bloodshot review

It takes Vin Diesel exactly 8 minutes to put on a white tank-top in Bloodshot. I’m tempted to end this review right here, since that’s probably all you need to know about the film. It’s designed to play to Diesel’s strengths, which are: Looking constipated and/or sleepy, punching things, and wearing tank-tops. By those standards, Bloodshot is a smashing success. By all other standards, though, Bloodshot misses the mark.

Diesel plays Ray Garrison, a heroic Marine who wants nothing more than to kill some bad guys and then go home and awkwardly canoodle with his wife, Gina (Talulah Riley). But fate has other plans. Out of seemingly nowhere, Ray and Gina are abducted by the wonderfully named Martin Axe (Toby Kebbell), a guy we know is evil because he wears socks with sandals. After some lighthearted torture, Ray is forced to watch Gina be murdered, and is then murdered himself.

Or is he? After his apparent demise, Ray wakes up in a secret government facility run by Dr. Emil Harting (Guy Pearce), who promptly informs Ray that after his death his body was donated to science, at which point Dr. Harting replaced all of Ray’s blood with nanobots. This upgrade has made Ray all but indestructible, which makes him the perfect super-soldier. And he’s not alone – there are other super-soldiers about. There’s KT (Eiza González), who has herself some enhanced lungs. And there’s Jimmy (Sam Heughan), who has a robotic body frame with extra robo-arms. KT seems kind and welcoming to Ray, but Jimmy is a total unsubtle creep from the get-go.

After some very, very rushed exposition, Ray heads out looking for bloody revenge against Martin Axe. But ah, there’s more going on here than meets the eye. You see, Dr. Harting isn’t the benevolent scientist he made himself out to be. And Martin Axe didn’t kill Ray’s wife. Instead, Dr. Harting and his team of nerdy – and I guess evil? – IT guys have programmed false memories into Ray’s head. They swap out a different target in Ray’s mind as his wife’s killer, Ray goes out and bumps that guy off, and then Ray’s memory is erased and he’s forced to do it all over again. One has to wonder if the casting of Pearce – who underwent a similar character trajectory in Memento – is a fun bit of stunt-casting. If so, it’s the only real “fun” thing going on in Bloodshot.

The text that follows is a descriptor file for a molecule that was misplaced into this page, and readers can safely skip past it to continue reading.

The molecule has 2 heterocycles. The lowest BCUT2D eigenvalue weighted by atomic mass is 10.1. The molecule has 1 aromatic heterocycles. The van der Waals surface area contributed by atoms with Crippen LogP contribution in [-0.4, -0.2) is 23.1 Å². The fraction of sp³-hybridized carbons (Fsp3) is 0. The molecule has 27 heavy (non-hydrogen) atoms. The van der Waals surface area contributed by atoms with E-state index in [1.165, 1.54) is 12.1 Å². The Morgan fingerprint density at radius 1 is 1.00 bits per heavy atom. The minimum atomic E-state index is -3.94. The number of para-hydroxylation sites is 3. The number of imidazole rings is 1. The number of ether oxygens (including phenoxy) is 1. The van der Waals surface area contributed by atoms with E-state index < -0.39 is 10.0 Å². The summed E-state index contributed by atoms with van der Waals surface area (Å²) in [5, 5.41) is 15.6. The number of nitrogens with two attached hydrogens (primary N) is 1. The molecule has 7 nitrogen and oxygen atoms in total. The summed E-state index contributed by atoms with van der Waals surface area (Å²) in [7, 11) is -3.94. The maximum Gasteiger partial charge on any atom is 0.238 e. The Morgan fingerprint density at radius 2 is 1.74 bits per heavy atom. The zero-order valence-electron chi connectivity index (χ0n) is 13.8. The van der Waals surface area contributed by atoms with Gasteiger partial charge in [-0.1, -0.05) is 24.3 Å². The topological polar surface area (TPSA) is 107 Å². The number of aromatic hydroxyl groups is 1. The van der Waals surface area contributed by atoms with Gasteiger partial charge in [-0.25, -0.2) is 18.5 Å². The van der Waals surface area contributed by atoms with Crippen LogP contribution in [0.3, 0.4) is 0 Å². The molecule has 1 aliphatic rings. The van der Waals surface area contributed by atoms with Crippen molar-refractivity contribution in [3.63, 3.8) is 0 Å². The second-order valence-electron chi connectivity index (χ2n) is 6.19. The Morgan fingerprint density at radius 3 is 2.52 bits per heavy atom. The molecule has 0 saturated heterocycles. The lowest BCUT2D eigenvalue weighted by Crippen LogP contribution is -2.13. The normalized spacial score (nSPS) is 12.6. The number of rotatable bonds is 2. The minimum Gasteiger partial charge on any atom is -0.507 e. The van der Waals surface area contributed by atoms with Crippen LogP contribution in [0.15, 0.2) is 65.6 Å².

Clearly intended to jumpstart a new superhero franchise, Bloodshot frequently feels like a holdover of a bygone era – the type of superhero movie they were making around the time of Ben Affleck’s Daredevil, or Nicolas Cage’s Ghost Rider. There’s nothing fresh here, and while the occasional shot of Diesel’s face being blown off only to then regenerate is neat, and director Dave Wilson is able to milk some stylish flourishes here and there, like when he stages a fight sequence in a red-lit tunnel – Bloodshot plays it too safe. This material requires a full-blown pulp approach, but so much of the film involves Diesel laying around while Pearce and his team yell stuff at computer screens.

Material like this could ultimately be saved by some cool action beats, but Bloodshot has none. A climactic battle with Ray and another character falling off the side of a building is so cartoonish, with the actors rendered as rubbery CGI blobs, that it borders on incompetent. Perhaps they accidentally put some of the pre-viz animation in the film by mistake.

No one will ever accuse Vin Diesel of having range, but he seems particularly lost here. There’s nothing remotely interesting about Ray, before and after he gets his robo-blood. In fact, Ray isn’t even a character. He’s just Vin Diesel, or at least the Vin Diesel persona we’ve seen in a dozen movies by now – a beefy dope who knows how to throw a punch but can’t emote to save his life. That may work fine when he’s delivering speeches about family in the Fast and Furious franchise. But in films like Bloodshot, it just doesn’t cut it, and no amount of scenes where Diesel has to yell, “You know nothing of men like me!” can convince us otherwise. Bloodshot may find itself an audience, but in the end, it won’t be very surprising if this is the last we see of Vin Diesel’s Ray Garrison.

/Film Rating: 4 out of 10

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About the Author

Chris Evangelista is a staff writer and critic for /Film, and the host of the 21st Century Spielberg podcast. Follow him on Twitter @cevangelista413 or email him at chris@chrisevangelista.net